Victor Anderson: Thorns of the Blood Rose
Victor H. Anderson: Lilith's Garden
Victor Anderson: The Heart of the Initiate: Feri Lessons
Cora Anderson: Fifty Years in the Feri Tradition
T. Thorn Coyle: Evolutionary Witchcraft

Madeline Sylvia Royals adopted the pseudonym Madeline Montalban and founded a loosely organized magical organization, Order of the Morning Star, which re-evaluated Lucifer. At least Michael Howard apply the term 'Witchcraft' on its practices. For this:
Michael Howard: The Book of Fallen Angels

Slightly related books are:
Nigel Jackson: Pillars of Tubal Cain
Nigel Jackson: The Call of the Horned Piper
Nigel Jackson: Masks of Misrule

For studies on actual old British folk magic, Emma Wilby's Cunning Folk and Familiar Spirits: Shamanistic Visionary Traditions in Early Modern British Witchcraft and Magic may be of interest.

In the 1990's it became popular in UK to search for alternatives to Wicca, by mixing well-attested actual authentic folkloric beliefs and practices with highly personal Chaos magic in a creative way. If that sounds interesting, perhaps the following will be interesting:
Nigel Pennick: Secrets of East Anglian Magic

There's also the books written by Andrew Chumbley, nowadays only purchaseable at second hand book sellers at ridiculous prices.

RecycledBenedict

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Re: Not-Wiccan Witchcraft books
« Reply #6 on: August 09, 2015, 07:33:32 pm »
Quote from: FraterBenedict;178467

Although I am not into Witchcraft myself, I have tried to keep myself informed about what the neighbours in the spiritual landsacape are up to...


Perhaps I ought to add, that, with the exception of Wilby's book, history with standard critical methods is not the forte of these books. I doubt, however, that the intent of the books is to produce what we normally mean with 'history'. What is produced is rather foundation myths easily used for symbolical-magical purposes, than descriptions of facts. It is good to be aware of this distinction. Magical symbols are not the same as historical facts.

RecycledBenedict

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Re: Not-Wiccan Witchcraft books
« Reply #7 on: August 09, 2015, 08:22:01 pm »
Quote from: FraterBenedict;178467

Madeline Sylvia Royals adopted the pseudonym Madeline Montalban and founded a loosely organized magical organization, Order of the Morning Star, which re-evaluated Lucifer. At least Michael Howard apply the term 'Witchcraft' on its practices. For this:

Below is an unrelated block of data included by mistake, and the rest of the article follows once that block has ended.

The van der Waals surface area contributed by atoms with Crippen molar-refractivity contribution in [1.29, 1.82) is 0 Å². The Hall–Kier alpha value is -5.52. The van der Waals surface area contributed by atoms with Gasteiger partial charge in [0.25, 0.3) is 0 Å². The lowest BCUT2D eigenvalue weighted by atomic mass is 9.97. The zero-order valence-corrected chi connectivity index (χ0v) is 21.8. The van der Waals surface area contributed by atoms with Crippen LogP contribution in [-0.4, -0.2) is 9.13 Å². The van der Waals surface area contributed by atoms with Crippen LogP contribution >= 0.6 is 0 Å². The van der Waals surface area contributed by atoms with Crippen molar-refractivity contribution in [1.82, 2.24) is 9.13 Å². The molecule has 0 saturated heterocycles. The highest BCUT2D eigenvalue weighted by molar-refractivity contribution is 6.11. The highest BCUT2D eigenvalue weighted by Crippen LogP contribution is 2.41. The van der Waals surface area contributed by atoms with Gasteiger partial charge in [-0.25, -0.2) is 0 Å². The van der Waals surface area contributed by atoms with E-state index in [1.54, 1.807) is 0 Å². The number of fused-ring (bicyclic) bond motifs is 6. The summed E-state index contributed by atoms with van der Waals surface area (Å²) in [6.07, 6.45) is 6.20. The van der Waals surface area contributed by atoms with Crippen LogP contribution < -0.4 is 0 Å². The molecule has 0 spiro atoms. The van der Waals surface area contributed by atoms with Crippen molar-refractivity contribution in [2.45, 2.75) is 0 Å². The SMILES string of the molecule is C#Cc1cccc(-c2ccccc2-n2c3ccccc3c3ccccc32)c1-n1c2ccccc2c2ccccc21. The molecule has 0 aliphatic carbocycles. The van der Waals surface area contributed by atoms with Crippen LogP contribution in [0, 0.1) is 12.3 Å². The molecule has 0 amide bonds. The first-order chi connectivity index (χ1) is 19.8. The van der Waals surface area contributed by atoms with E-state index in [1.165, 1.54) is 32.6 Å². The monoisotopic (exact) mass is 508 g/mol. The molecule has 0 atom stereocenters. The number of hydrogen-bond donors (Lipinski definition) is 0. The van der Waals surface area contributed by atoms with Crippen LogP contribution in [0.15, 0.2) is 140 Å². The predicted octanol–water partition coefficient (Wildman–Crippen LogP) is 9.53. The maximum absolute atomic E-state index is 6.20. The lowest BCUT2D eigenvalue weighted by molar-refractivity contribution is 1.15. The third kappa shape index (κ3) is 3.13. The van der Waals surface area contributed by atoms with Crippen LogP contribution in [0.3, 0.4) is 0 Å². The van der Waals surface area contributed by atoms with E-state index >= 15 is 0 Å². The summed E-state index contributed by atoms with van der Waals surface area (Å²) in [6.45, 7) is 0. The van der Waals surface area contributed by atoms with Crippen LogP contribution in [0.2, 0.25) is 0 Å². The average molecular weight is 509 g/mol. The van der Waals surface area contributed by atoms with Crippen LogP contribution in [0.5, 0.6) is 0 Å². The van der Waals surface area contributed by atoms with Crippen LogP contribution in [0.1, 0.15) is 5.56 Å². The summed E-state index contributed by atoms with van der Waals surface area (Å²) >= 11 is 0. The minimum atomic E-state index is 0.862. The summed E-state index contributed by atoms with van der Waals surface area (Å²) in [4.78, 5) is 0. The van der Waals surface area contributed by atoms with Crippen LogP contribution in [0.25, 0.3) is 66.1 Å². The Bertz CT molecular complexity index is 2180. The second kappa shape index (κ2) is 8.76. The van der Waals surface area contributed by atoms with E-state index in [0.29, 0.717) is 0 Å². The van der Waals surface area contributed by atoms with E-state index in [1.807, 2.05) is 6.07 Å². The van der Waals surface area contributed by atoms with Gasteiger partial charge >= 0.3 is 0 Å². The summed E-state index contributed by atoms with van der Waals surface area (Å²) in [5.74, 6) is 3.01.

Michael Howard: The Book of Fallen Angels

Slightly related books are:
Nigel Jackson: Pillars of Tubal Cain
Nigel Jackson: The Call of the Horned Piper
Nigel Jackson: Masks of Misrule


When I think about it, it could probably be a good idea to supplement Howard's and Jackson's books with David Goddard's Sacred Magic of the Angels (a second edition arrived in 2011).

Darkhawk

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Re: Not-Wiccan Witchcraft books
« Reply #8 on: August 09, 2015, 08:56:27 pm »
Quote from: FraterBenedict;178467
If, instead, Feri Witchcraft (invented by Victor and Cora Anderson in the 1940's, 50's, 60's and 70's) is what you are looking for, the following may be interesting.
Victor Anderson: Thorns of the Blood Rose
Victor H. Anderson: Lilith's Garden
Victor Anderson: The Heart of the Initiate: Feri Lessons
Cora Anderson: Fifty Years in the Feri Tradition
T. Thorn Coyle: Evolutionary Witchcraft

 
The White Wand, Anaar

Also, Starhawk's The Spiral Dance, while not Feri itself, is Feri-derived.
as the water grinds the stone
we rise and fall
as our ashes turn to dust
we shine like stars    - Covenant, "Bullet"

Mellee

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Re: Not-Wiccan Witchcraft books
« Reply #9 on: October 15, 2015, 07:09:35 pm »
Quote from: Holdasown;175788
I reviewed one of Peter Paddon's books here: http://ecauldron.com/forum/showthread.php?7726-Book-review-for-A-Grimoire-for-Modern-Cunningfolk-by-Peter-Paddon

Liber Nox: A Traditional Witch's Gramarye by Michael Howard

 
These two have been on my "to read" list for a while! As is "A Deed Without a Name: Unearthing the Legacy of Traditional Witchcraft" by Lee Morgan and "The Flame in the Cauldron" by Orion Foxwood.

I just finished Gemma Gary's "Traditional Witchcraft: A Cornish Book of Ways" which was awesome & recommended. She has several other books including "The Black Toad: West Country Witchcraft & Magic" and "The Devil’s Dozen: Thirteen Craft Rites of the Old One" - available from Troy Books.

Melusine Draco has a bunch of trad craft books that I bought in ebook form from Amazon. They're short, but cheap & have some good stuff.

Judika Iles has a bunch of encyclopedia-style books (I only own "The Element Encyclopedia of 5000 Spells" but it's very interesting) that are worth checking out. Valerie Worth has a some spellbooks too that are good - I recommend "A Crone's Book of Spells and Charms".

And A+ for FraterB's awesome book rec post - I agree with everything he listed!

Lilirin

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Re: Not-Wiccan Witchcraft books
« Reply #10 on: October 15, 2015, 09:33:58 pm »
Quote from: Alice;175735
Hey, I'm interested in learning about witchcraft, but most of the books I find are about Wicca. Are there any reliable books on witchcraft for beginners outside of Wicca?

 
This book has some of the same scheme as Wicca, but Wicca is not ever used in it. It details avenging spells, even, and goes into the history of the occult influence. Notably Kabbalah. I recommend it to fellow Wiccans anyway but I actually obtained it from a theistic Satanist. It is old. It's called Mastering Witchcraft by Paul Huson.  

Another handy book is Witchcraft & Practical Magic by Susan Greenwood and Raje Airey. It is general reference and covers the history and practices of a wide range of modern systems.